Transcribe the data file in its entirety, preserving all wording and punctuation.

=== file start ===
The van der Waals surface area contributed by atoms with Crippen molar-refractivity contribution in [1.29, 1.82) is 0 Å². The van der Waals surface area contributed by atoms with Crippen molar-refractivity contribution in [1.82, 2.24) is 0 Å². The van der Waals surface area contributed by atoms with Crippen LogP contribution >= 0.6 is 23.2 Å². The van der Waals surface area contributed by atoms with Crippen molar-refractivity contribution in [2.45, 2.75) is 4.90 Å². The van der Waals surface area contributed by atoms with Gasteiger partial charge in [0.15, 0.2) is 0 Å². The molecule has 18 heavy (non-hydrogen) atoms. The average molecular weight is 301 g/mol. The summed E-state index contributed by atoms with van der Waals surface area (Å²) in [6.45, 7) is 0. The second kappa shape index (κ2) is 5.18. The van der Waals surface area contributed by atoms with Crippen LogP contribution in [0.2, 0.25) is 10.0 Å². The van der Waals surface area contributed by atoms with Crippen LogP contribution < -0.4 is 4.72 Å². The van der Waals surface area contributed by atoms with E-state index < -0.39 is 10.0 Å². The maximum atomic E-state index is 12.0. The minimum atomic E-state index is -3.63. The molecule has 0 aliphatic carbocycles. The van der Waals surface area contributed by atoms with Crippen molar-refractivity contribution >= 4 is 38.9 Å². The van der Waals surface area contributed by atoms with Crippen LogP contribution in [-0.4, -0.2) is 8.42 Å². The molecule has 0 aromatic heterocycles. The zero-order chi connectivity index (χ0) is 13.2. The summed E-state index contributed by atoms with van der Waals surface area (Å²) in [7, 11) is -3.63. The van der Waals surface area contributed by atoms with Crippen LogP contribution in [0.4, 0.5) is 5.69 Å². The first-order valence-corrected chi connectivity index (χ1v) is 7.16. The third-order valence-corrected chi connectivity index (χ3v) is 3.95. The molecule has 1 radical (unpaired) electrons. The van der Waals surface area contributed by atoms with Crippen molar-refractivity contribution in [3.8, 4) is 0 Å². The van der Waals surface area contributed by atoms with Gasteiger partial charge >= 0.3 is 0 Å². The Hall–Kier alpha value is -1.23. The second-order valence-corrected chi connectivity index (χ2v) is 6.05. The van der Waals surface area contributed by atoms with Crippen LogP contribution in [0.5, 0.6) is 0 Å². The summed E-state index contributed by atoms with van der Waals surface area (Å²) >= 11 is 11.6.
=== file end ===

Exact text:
The van der Waals surface area contributed by atoms with Crippen molar-refractivity contribution in [1.29, 1.82) is 0 Å². The van der Waals surface area contributed by atoms with Crippen molar-refractivity contribution in [1.82, 2.24) is 0 Å². The van der Waals surface area contributed by atoms with Crippen LogP contribution >= 0.6 is 23.2 Å². The van der Waals surface area contributed by atoms with Crippen molar-refractivity contribution in [2.45, 2.75) is 4.90 Å². The van der Waals surface area contributed by atoms with Gasteiger partial charge in [0.15, 0.2) is 0 Å². The molecule has 18 heavy (non-hydrogen) atoms. The average molecular weight is 301 g/mol. The summed E-state index contributed by atoms with van der Waals surface area (Å²) in [6.45, 7) is 0. The second kappa shape index (κ2) is 5.18. The van der Waals surface area contributed by atoms with Crippen LogP contribution in [0.2, 0.25) is 10.0 Å². The van der Waals surface area contributed by atoms with Crippen LogP contribution < -0.4 is 4.72 Å². The van der Waals surface area contributed by atoms with E-state index < -0.39 is 10.0 Å². The maximum atomic E-state index is 12.0. The minimum atomic E-state index is -3.63. The molecule has 0 aliphatic carbocycles. The van der Waals surface area contributed by atoms with Crippen molar-refractivity contribution >= 4 is 38.9 Å². The van der Waals surface area contributed by atoms with Crippen LogP contribution in [-0.4, -0.2) is 8.42 Å². The molecule has 0 aromatic heterocycles. The zero-order chi connectivity index (χ0) is 13.2. The summed E-state index contributed by atoms with van der Waals surface area (Å²) in [7, 11) is -3.63. The van der Waals surface area contributed by atoms with Crippen LogP contribution in [0.4, 0.5) is 5.69 Å². The first-order valence-corrected chi connectivity index (χ1v) is 7.16. The third-order valence-corrected chi connectivity index (χ3v) is 3.95. The molecule has 1 radical (unpaired) electrons. The van der Waals surface area contributed by atoms with Crippen molar-refractivity contribution in [3.8, 4) is 0 Å². The van der Waals surface area contributed by atoms with Gasteiger partial charge >= 0.3 is 0 Å². The Hall–Kier alpha value is -1.23. The second-order valence-corrected chi connectivity index (χ2v) is 6.05. The van der Waals surface area contributed by atoms with Crippen LogP contribution in [0.5, 0.6) is 0 Å². The summed E-state index contributed by atoms with van der Waals surface area (Å²) >= 11 is 11.6.